This year is shaping up to be a good and stable period for real estate. At least that is the prediction of most analysts, who need to make educated guesses in projecting the market for such a volatile industry.

Interest rates for home mortgage loans, while remaining low, will rise a bit during the year. However, there will be no bursting of a "housing price bubble" followed by a dramatic drop in values, most analysts agree. Continued low interest rates and modest economic growth will keep home sales strong and give commercial real estate a boost in 2003, says a report from the National Association of Realtors. Interest rates are expected to hover in the 6.2 percent to 6.8 percent range, up about a percentage point from the 40-year low they reached in late 2002.

The projected rates are low enough to keep money flowing into home sales at a pace more sustainable than last year's record rate, the report said. Sales of existing and new homes hit record highs last year, despite sluggishness in the broader economy. This year, analysts project sales of 5.3 million existing homes and 900,000 new homes.

"To a great extent, continuing low interest rates will offset the effects of uncertainty over the economy," said David Lereah, association chief economist.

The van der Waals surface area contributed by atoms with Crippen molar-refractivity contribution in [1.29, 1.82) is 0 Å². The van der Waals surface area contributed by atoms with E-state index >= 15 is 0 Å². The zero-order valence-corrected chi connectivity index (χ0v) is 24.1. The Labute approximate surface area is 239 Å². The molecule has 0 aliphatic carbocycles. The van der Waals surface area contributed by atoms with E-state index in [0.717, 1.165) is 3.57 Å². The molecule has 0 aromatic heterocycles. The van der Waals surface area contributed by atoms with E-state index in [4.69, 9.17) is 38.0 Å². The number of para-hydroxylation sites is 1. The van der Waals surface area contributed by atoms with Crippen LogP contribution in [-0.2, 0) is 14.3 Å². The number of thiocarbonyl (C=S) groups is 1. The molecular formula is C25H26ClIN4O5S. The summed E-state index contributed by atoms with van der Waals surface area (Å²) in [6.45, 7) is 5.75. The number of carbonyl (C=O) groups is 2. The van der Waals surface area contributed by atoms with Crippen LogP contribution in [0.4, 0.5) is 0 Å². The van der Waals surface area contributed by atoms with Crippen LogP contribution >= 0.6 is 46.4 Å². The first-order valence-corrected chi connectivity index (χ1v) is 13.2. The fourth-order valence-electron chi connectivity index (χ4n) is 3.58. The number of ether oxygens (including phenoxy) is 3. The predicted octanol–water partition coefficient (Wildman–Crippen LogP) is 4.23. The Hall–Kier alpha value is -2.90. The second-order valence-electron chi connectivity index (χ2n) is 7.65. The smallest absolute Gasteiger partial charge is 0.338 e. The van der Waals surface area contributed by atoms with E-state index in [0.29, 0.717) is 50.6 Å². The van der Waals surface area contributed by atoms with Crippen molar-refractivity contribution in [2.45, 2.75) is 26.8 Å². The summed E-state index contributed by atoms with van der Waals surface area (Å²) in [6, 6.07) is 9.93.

Commercial real estate transactions were constrained last year, dampened by flat business spending. However, trends were beginning to point up from levels attained in 2001, thanks in part to small- and medium-size companies taking advantage of low interest rates to buy real estate.

"The entrepreneurial middle-market user is more interested in owning now than leasing, based on capital structure and low interest rates," said Garry Weiss, national director of Integrated Industrial Solutions, a division of First Industrial Realty Trust. Residential and commercial property markets are expected to benefit in 2003 from continued poor equity yield in the stock market.

With key stock indexes struggling against steep price declines, consumers and investors will keep looking to real estate as a solid, well-grounded investment with stable price growth. That will keep capital flowing into real estate even as interest rates rise.

At the same time, most analysts agree neither residential nor commercial markets are likely to see major downward price swings this year. Nationally, average home prices will probably rise about 4 percent this year. That's down from 6.8 percent last year.

There is a strong case against the view of some analysts that housing is following the stock market into a speculative bubble. "Plain and simple, people are buying homes to live in, not to speculate with," Lereah said.

For residential and commercial markets, job creation holds the key to business this year and beyond. On that front, the signs are fairly positive. Unemployment is expected to ease.

A strengthened employment picture could help drive up interest rates, which could slow sales. But more jobs might also increase economic stability and lay the foundation for solid performance in all property sectors this year.

Overall, prospects for a strong real estate market are excellent.